Until recently, most studies of the colonial period of the American West have focused on the activities and agency of men. Now, historian María Raquél Casas examines the role of Spanish-Mexican women in the development of California.
Gómez’s path breaking work—spanning the disciplines of law, history, and sociology—reveals how the construction of Mexicans as an American racial group proved central to the larger process of restructuring the American racial order from the Mexican War (1846–48) to the early twentieth century.
The Ninth Massachusetts Infantry, which saw duty with the Army of the Potomac, was composed primarily of Irish immigrants and their descendants who hailed from Boston. One officer, Patrick R. Guiney, eventually rose to command the regiment as a colonel prior to suffering a service-ending wound in 1864. He left a full record of his men's activities in his letters to his wife, Jeannette.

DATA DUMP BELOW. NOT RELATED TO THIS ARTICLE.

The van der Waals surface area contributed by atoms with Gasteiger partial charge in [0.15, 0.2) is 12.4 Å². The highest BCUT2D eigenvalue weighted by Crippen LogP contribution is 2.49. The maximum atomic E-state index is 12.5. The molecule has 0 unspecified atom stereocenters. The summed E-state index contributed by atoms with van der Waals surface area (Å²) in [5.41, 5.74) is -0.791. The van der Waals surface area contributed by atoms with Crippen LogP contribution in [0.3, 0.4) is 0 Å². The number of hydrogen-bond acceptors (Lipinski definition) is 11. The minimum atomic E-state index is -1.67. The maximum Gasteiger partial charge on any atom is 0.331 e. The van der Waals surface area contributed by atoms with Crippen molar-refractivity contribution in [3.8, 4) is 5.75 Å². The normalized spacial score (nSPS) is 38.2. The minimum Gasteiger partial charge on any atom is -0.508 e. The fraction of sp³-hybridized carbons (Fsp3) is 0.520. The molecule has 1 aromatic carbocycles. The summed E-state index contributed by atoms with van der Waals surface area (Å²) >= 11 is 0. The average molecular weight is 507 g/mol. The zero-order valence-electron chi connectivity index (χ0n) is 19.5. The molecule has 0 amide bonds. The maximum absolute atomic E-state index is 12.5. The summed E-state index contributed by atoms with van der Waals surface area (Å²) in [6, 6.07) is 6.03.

In 1849, a young German bride and her husband stepped off a ship in Corpus Christi Bay to establish their home in the new frontier settlement. For the next three decades Maria von Blucher wrote letters home describing the hardships of droughts and Indian raids, the chaos of the American Civil War, and the joys and heartbreaks of family life. Her letters record the woman's side of pioneer life.
Sally Thomas went from being a slave on a tobacco plantation, to a "virtually free" slave who ran her own business and purchased one of her sons out of bondage. This book offers a portrait of her extended family and of the life of slaves before the Civil War. Based on family letters as well as an autobiography by one of her sons, the detective work follows a singular group as they walk the boundary between slave and free.